How Paul Pisasale ‘returned prostitute’s favour’
FALLEN Ipswich mayor Paul Pisasale was helping his prostitute lover to extort her ex-boyfriend by posing as a private detective in a phone call intercepted by police, court documents allege.
Pisasale, 66, had a "sexual transaction" with the Chinese-born Yutian Li on January 9, 2017 when she visited Brisbane for a week and worked as a prostitute, prosecutors allege.
Details of the alleged tryst were revealed in a document tendered by prosecutors this month in Brisbane's District Court, where Li is awaiting trial on a charge of extortion.
During the transaction, Pisasale allegedly offered to help Li after she told him she was depressed after having broken up with her Chinese taxi driver boyfriend from Sydney.
The court document alleges that, while driving to the Gold Coast with Li the next day, Pisasale confirmed her ex-boyfriend was married, calling him under the pretence he was conducting a phone survey.
According to an intercepted phone call, Li told Pisasale "you needed to punishing my ex-boyfriend (sic)".
Pisasale replied: "Yes we're gonna do that. You don't want to tell too many people."
Investigators later recorded a call in which Pisasale, posing as a private investigator, allegedly told the ex-boyfriend he had been hired to find out the truth and his probe had cost Li almost $10,000.
Prosecutors allege that Pisasale threatened the ex-boyfriend to pay the investigation costs or face a $200,000 "very public" lawsuit.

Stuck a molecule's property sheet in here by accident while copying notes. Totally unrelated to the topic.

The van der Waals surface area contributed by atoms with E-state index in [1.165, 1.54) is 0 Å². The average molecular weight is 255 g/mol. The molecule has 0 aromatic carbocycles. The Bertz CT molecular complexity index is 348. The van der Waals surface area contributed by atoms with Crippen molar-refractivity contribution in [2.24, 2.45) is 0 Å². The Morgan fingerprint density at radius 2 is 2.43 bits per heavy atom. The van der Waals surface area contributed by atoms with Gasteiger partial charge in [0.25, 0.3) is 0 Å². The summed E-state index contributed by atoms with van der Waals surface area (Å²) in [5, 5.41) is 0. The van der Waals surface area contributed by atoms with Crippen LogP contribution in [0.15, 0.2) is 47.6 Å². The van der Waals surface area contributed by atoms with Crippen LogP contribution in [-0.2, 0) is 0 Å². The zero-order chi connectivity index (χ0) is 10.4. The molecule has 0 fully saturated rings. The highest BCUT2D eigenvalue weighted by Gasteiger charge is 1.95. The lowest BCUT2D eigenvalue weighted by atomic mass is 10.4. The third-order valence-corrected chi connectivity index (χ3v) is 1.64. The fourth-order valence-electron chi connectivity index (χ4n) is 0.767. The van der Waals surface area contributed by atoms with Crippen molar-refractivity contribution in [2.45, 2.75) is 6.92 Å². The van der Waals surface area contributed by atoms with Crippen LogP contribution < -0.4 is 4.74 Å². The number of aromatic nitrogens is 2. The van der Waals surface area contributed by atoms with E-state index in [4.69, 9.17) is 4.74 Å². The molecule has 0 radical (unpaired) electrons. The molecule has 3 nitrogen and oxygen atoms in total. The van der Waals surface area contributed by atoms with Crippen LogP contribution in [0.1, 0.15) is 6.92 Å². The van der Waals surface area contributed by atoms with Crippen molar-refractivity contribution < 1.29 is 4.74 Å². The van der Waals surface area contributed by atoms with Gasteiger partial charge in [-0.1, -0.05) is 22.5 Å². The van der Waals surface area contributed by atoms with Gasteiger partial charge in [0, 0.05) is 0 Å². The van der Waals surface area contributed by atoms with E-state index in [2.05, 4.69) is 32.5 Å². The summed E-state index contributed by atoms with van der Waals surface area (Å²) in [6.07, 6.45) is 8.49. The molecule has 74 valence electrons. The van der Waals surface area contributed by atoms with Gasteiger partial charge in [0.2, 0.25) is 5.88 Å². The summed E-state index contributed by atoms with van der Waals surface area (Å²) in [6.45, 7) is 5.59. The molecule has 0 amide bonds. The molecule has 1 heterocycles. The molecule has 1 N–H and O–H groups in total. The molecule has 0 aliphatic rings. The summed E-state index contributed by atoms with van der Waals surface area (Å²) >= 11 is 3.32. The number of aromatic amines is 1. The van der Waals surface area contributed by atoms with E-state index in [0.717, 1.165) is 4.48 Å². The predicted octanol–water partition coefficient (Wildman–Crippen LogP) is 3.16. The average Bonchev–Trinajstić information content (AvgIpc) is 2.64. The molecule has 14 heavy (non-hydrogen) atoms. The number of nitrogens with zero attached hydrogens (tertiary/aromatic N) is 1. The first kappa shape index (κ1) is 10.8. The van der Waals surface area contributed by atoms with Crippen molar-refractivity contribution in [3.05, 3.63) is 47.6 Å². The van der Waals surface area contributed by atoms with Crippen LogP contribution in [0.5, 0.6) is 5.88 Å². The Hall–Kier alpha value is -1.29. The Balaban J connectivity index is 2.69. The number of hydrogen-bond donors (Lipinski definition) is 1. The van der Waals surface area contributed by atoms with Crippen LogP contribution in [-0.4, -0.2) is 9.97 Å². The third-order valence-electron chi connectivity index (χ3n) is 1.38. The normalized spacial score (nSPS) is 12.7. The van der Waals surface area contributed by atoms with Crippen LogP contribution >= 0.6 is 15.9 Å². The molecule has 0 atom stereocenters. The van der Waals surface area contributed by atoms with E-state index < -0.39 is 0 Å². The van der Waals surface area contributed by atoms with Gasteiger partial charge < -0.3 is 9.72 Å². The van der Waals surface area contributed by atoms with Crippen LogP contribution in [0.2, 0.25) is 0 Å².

Li later told police she was not actually owed money, but was "struggling" and believed her ex-boyfriend should be punished for lying to her about being married.
Prosecutors also allege Pisasale called local solicitor Cameron James McKenzie, 36, and told him about Li and how he had called her ex-boyfriend pretending to be a private investigator.
Pisasale allegedly told McKenzie he wanted to get about $7000 for Li.
Prosecutors allege that McKenzie then emailed a letter of demand for $8400 to the ex-boyfriend, who complained when approached by authorities. Pisasale and McKenzie have also been charged with extortion.
In a police statement, Li made admissions to the offending, according to prosecutors.
McKenzie also made certain admissions to the offending, prosecution documents state.
The extortion charge details were outlined in an application by prosecutors that secured more time to present an indictment against McKenzie.
McKenzie's lawyers resisted the delay, saying the charge had hurt his career. Attempts to reach Pisasale for comment were unsuccessful.
Barrister Joshua Fenton, who is representing Li, argued against delaying the matters in court, saying Li was had very poor English and "as a matter of economic necessity she is doing some unpleasant things which are necessary to keep going here".
"She wishes to return to China but these charges are preventing her from doing so and the longer they go on the more unpleasant is her economic situation," he said.
The prosecution's outline of the extortion charges alleges that Li met her ex-boyfriend while he was working as a taxi driver and she was visiting Sydney on a tourist visa.
They were in a relationship between February and December 2016 and went on overseas holidays to countries including Bali and the Maldives, the document states.
However, her ex-boyfriend was married at the time of the relationship and towards the end of 2016 the relationship ended. Li moved to Melbourne and applied for a student visa, it continues.
It was while waiting for the visa to be approved in January 2017 that she flew to Queensland and met with Pisasale.